Litigating a divorce requires both spouses and the divorce lawyers to devote a huge amount of energy, money, emotion, and time. Even if the divorce is an uncontested divorce, the process can suck up a lot of energy. You can imagine that when the judge drops the gavel for the last time, everyone involved breathes a sigh of relief, knowing that the case is over... or is it?
The answer is, "not quite." You see, the day that the judge finishes the trial, deciding to grant the divorce, and resolving issues surrounding child custody property, and spousal support, is not truly the "divorce day." The divorce is not final until the judge signs documents officially "entering" the judgment into court records, and that may not happen for a matter of weeks after that last trial day. The result: even though no issues remain to resolve, and you know that the judge has granted a divorce, you are still married until the day the judge signs the documents entering the order.
This is common frustration for family law lawyers. Nevada's divorce laws describe how judges can or must decide questions of support, custody, and property division, along with the divorcing couple's rights in those instances. The laws, however, do not address certain practical concerns that virtually every divorcing couple faces. Questions such as, "When can I change my insurance coverages? When can I change my bank accounts?" If a spouse has changed his or her name, additional questions arise, such as, "When can I go back to my pre-married name? When can I change my social security card? When can I change my driver's license?"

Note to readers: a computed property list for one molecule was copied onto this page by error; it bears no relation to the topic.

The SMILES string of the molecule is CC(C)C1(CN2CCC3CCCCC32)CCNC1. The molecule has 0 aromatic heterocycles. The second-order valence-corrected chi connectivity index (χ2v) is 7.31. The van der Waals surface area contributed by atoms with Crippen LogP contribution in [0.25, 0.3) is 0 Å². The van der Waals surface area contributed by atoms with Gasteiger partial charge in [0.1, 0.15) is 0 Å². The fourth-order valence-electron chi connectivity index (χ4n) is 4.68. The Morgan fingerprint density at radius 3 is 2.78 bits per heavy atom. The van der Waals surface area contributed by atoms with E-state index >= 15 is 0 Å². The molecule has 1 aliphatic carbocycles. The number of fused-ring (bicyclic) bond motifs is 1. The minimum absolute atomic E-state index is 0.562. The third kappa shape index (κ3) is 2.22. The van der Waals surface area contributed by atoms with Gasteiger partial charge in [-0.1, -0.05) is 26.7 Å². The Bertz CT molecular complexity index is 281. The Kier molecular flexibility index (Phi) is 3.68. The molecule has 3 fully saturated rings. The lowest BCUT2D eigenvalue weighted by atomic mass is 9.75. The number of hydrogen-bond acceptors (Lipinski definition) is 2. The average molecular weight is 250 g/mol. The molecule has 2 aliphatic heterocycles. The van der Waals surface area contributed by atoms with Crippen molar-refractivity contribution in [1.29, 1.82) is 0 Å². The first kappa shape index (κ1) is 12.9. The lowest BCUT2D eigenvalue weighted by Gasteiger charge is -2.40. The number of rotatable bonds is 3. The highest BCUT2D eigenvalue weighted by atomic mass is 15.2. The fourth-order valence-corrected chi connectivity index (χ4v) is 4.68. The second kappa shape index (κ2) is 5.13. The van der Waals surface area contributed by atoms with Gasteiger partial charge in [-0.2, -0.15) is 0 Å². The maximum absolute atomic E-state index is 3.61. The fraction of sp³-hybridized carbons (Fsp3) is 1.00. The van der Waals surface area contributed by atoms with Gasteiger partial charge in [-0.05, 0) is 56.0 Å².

The judge can sometimes enter temporary orders while the case is in process, which further complicates matters. For example, the judge can limit the parties' ability to change insurance policies, sell property, take children out of town or out of state, living arrangements, or a number of other matters. What happens to those temporary orders when the trial ends, but the judge has not yet entered the final order?
The existence of a "waiting period" between the time the judge issues the judgment, and the time the judge enters that judgment, making it official, is not unique to Nevada. It is a feature common to the court systems throughout the country. It can be a frustrating to get to the end of a divorce case, only to wait for the case to be over officially. It's like having a legal separation without the legal.
Though exasperating, this feature is an unavoidable consequence of the court system's need to document and track what it does. Judgments (divorces, for instance) affect people's lives in multiple ways, and much of that impact requires documentation. If you win a judgment that someone owes you money, you need proof that the order to pay exists. Simply saying, "Judge Smith said so" is not going to be enough - you need a copy of the official judgment, and the court has to have that judgment on file.
Compare it to a situation in which a teenager, let's call her Susan, asks Parent #1 if she can go on a date, and gets permission. As Susan is walking out, Parent #2 asks where she's going, and Susan says, "Parent #1 said I could go out." Even if Parent #2 checks with Parent #1, the process is very simple and very quick.
Now, let's make Susan's house more like a court system, where everyone has to have documentation for everything. Now Susan has to submit a written request to go on the date, and Parent #1 has to read it, decide whether to give permission, and then write and sign a permission form. Susan is at a disadvantage under this system because she has to wait for Parent #1 to write and sign the form, but she's at an advantage when Parent #2 questions her, because she only needs to show the signed permission form.